Man, what a rotten day on Saturday, another tough weather break for NYRA. Despite the fact that the heaviest rain didn't start until midway through the card, it was a crummy day to start with. Though they would have done well to crack five figures on a sunny day in my view, there certainly would have been more than the announced crowd of 7,000 even. The visibility was so bad that the guy who sits on the roof and counts the crowd gave up and just gave it his best guess.
The two prestigious Grade 1 grass stakes, smack dab in the middle of the Pick Four and Pick Six sequences, stayed on the turf, and damaged the courses enough to cause Sunday's three graded grass stakes races to be moved to the dirt.
"Worst-case scenario is run to turf races in the rain, it just rips up the course," Campo said. "There was nothing we could do."Canceling the races altogether would likely have necessitated refunding all the monies bet into the Pick Six and the $500K guaranteed Pick Four, so that was a non-starter for that and other reasons I'm sure. They could have taken them off the grass though. That would have made them "all" races for the Pick Six, and a fairer deal for the bettors considering how drastically the conditions changed from the time the bets were placed earlier in the day. I read that there were 2 1/2 inches of rain, certainly enough to cancel grass racing under any other circumstance.
Campo said canceling the turf races once they are carded and running them another day was not considered.
"We've never done that before," he said. [Daily Racing Form]
I didn't read any complaints about the course not being safe, but the bizarrely slow times showed how much of a bog the courses were. When they went 26 4/5 in the first quartr of the Flower Bowl, a guy behind Handride and I remarked that it was a fast harness quarter. But in the Joe Hirsch, Interpatation ran his second quarter in 28 1/5, which is an average if not slow split at the trotters these days. It shows you just how tiring that course must have been that, even after running so slowly early, these Grade 1 animals (a category which I hesitatingly put the winner) slowed down considerably in the final quarter relative to the one before. If anything, I'd think that these horses got some good conditioning for their next race which, for runner-up Gio Ponti, will be the Classic.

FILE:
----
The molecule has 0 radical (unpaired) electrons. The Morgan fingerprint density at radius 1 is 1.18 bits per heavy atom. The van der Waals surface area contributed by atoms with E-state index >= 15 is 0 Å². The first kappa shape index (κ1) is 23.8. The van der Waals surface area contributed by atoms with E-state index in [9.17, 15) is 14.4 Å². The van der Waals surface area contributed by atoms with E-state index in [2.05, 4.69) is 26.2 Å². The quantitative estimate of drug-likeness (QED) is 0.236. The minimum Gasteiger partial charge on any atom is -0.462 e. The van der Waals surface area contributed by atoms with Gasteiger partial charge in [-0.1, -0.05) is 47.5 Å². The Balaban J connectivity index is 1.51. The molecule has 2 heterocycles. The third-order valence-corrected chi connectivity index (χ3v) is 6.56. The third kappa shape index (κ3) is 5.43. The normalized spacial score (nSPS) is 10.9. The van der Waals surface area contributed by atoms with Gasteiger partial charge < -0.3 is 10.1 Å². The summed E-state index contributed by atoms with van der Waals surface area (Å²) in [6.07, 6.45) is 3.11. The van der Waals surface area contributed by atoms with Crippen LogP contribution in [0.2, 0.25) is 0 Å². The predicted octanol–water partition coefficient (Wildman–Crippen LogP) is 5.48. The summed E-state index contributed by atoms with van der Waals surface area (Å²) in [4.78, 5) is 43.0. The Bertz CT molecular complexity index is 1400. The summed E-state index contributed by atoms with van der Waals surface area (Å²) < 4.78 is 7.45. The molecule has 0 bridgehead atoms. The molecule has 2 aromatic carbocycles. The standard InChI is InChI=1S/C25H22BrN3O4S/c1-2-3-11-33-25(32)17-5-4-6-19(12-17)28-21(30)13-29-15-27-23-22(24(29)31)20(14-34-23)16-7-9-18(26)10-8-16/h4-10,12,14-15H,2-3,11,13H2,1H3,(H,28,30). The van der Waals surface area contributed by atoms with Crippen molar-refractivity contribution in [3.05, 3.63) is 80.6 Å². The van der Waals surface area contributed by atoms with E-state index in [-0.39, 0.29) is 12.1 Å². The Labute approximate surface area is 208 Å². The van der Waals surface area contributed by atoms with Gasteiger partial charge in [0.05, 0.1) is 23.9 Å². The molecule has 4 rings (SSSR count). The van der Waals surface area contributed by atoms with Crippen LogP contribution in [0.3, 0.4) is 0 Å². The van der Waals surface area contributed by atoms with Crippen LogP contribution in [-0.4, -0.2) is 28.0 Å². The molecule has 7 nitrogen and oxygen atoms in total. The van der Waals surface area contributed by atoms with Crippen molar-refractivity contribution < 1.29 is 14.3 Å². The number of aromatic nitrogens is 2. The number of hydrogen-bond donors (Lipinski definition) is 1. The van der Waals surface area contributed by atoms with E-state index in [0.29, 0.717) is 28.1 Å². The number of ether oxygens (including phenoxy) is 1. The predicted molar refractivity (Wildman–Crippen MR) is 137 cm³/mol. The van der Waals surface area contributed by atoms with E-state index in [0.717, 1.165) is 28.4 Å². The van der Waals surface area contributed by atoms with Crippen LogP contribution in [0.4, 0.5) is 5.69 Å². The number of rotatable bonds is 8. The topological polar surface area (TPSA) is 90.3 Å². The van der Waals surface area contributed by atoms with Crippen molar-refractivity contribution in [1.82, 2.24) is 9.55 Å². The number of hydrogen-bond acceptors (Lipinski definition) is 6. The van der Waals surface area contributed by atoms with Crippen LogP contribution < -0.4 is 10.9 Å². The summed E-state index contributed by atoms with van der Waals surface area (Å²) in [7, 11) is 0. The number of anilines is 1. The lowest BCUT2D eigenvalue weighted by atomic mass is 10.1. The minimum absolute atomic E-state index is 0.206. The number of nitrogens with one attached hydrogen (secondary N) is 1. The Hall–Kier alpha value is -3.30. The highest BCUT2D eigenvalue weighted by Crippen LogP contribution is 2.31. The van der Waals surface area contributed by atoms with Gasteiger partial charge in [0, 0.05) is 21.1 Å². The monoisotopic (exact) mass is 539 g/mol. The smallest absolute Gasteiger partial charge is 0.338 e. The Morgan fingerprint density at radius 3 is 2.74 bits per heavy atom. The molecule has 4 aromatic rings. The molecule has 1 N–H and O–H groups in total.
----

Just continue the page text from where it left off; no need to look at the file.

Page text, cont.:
"Because of what he's done so far on turf -- winning four Grade 1 races in a row -- we don't think he's got much more to prove on the grass in America," Clement said. "I believe that the mile and a quarter of the Classic is the perfect distance for him and I'm very excited about the prospect of running him there because I think the artificial surface is very fair for both turf and dirt horses. [Brisnet]I certainly can't criticize Summer Bird for another Grade 1 win just because it again came in the slop. But it's just my nature to be skeptical until proven otherwise; and the fact is that he hasn't won a stakes on a dry track other than at the freaky mile and a half distance of the Belmont.
However, having said that, depending on who shows up for the Classic, you could be looking at 6-1 or 8-1 or more. Somewhere in there is a price that could make taking a shot on a Belmont/Travers/JCGC winner worthwhile. Quality Road could be an interesting contender too, but Pletcher seems hesitant about the synthetic track.
Three winners for the Toddster on Sunday. Ailalea ($14) stretched out successfully to graduate in the 4th; she's a Pulpit half-sister, out of a Woodman mare, to the stakes winning Spritely, and this is the distaff family of Stevie Wonderboy (standing at Airdrie for $15,000). Dad's Crazy ($10.20) (Langfuhr) was the longest shot in the three-horse Pilgrim having lost all three of his career starts, all on the grass. And Eskendereya ($7.20) took the Miss Grillo; she's by Giant's Causeway out of a Seattle Slew mare, and she's a half-sister to Balmont, a two-time G1 sprint winner in the UK.